It's a joyous escort as we journey up Bute Inlet, which cuts deep into the mainland. We stop at an estuary filled with bright green grasses — the sort grizzlies like to munch on. These are ancestral Homalco lands, and an area accessible only to their tours. A bear-spotting platform sits further upstream, and a large sign warns: "Caution! Bear in Area."
Our group crowds on to a smaller zodiac craft that can be manoeuvred upstream, where grizzlies have been sighted in recent days. The grasses have been eaten down, and there are tracks in the mud ... but we don't spot any today.
The zodiac circles further around, where rock face pokes through the trees. It takes me a while to spot, but then I see them: rock paintings, made with tree bark and fish eggs by people at least 1000 years ago. One represents a two-headed sea serpent, another a medicine man.
Before we get back on the big boat we're driven up a gravel road and — careful to stay in one group and harassed by the biggest mosquitoes I've ever seen — walk down to the viewing platform.
Cheyenne points out markings on a towering douglas fir tree, formed by a grizzly rubbing its scent. Further down the path, she stops to examine a pile of bear scat (poo). An older gentleman on the tour, replete in dark green hunting gear, steps forward to give his verdict: about five days old. It's not clear how he's expert in open-air faeces decomposition, and nobody asks for more information.
Beside the viewing platform, which sits on the edge of the river mouth, is a 600-year-old spruce tree, moss covering each branch. Purple foxgloves spread through the undergrowth.
The wildlife riches continue
On our way back, more dolphins, whales and seals ("Really?" our captain says, as he's asked to get closer to the latter so photos can be taken).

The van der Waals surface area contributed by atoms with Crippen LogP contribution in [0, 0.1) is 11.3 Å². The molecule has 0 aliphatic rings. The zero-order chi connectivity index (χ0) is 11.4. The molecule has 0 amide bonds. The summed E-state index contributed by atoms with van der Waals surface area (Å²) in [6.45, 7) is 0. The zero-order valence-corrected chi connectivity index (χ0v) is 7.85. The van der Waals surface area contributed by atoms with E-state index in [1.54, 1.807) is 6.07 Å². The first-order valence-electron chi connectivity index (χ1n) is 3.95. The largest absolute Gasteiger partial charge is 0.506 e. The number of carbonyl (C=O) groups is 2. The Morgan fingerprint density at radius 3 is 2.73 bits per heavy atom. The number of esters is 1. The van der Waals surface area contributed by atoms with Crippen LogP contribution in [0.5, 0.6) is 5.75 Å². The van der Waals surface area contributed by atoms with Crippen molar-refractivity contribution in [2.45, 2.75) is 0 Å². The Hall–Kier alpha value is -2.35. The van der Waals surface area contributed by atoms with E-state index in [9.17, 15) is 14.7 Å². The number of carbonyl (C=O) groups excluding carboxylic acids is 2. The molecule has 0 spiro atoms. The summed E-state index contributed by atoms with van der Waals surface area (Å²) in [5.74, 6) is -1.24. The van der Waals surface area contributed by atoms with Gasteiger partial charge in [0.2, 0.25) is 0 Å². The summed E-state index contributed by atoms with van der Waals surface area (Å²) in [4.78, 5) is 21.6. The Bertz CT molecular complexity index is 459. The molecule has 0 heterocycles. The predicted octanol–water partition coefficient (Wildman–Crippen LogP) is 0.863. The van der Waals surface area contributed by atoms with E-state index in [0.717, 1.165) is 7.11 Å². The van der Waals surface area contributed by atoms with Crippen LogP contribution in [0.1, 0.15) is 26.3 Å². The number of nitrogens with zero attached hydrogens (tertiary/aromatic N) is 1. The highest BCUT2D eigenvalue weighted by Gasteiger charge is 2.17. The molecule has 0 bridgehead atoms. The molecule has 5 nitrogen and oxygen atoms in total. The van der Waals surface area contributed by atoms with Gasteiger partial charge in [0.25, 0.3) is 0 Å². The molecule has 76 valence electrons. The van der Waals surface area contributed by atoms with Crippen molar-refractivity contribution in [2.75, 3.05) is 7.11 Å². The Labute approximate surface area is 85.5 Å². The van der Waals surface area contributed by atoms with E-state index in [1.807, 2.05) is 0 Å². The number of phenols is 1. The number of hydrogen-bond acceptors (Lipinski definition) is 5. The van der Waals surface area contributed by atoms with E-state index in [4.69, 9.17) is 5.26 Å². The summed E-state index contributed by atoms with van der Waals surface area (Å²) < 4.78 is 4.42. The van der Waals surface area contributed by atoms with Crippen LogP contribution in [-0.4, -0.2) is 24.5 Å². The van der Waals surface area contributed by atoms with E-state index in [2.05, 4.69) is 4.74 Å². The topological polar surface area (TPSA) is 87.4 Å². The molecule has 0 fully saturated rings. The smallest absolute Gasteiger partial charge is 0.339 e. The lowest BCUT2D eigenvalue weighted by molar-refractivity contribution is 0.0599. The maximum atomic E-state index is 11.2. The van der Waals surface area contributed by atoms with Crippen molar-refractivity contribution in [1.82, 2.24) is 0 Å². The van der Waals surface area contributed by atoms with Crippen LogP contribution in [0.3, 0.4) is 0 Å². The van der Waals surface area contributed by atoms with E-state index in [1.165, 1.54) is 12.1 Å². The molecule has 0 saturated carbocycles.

In a few cedar trees there are — count them — eight bald eagles. Up to 300 gather here each flood tide when the rush of water is so great that Hake fish can't equalise and their bladders burst — providing a buffet for the birds.
Our group is dropped off at a jetty leading to Taku Resort and Marina, on the eastern side of Quadra Island, which sits between Vancouver Island and the mainland. Set amid towering trees, the resort has cabins and immaculate A-frames that run down to the water's edge, and look out to a spit of land that can be reached by kayak or paddleboard.
Quadra has world-renowned diving and fishing, and a bit of a bohemian reputation — a pub within walking distance is known for its character-filled customer base. Taku has a family-friendly, peaceful feel, not unlike New Zealand's holiday parks. There are camping spots further up the hill, but the accommodation nearer to the water is extremely comfortable.
That night we're hosted by owner Elizabeth Wong, whose parents were among four families who bought the property in 1983. Now in full ownership, the centrepiece of the property is a breathtaking family home, built in minimalist and West Coast mid-century modern design, and which bends and wraps around surrounding trees. It's a dream home, the kind featured in magazines, and has our group gazing about and muttering to nobody in particular, "I could live here."
After a dinner of fresh salmon and plenty of red wine, we wander to the end of the jetty, where the few boats moored for the night have their cabin lights on, the murmur of television news coming from one.
The area isn't always so serene. Elizabeth tells us that orcas recently herded a pod of dolphins into the neighbouring cove, where they kept them trapped. The slow slaughter could be heard from Taku.
Tonight, the bookend to a day of wildlife is less brutal — a couple of seals lying near the jetty, their only concern an occasional body shuffle to get into a more comfortable position.
Air Canada flies a seasonal direct service from Auckland to Vancouver, between December and March. aircanada.com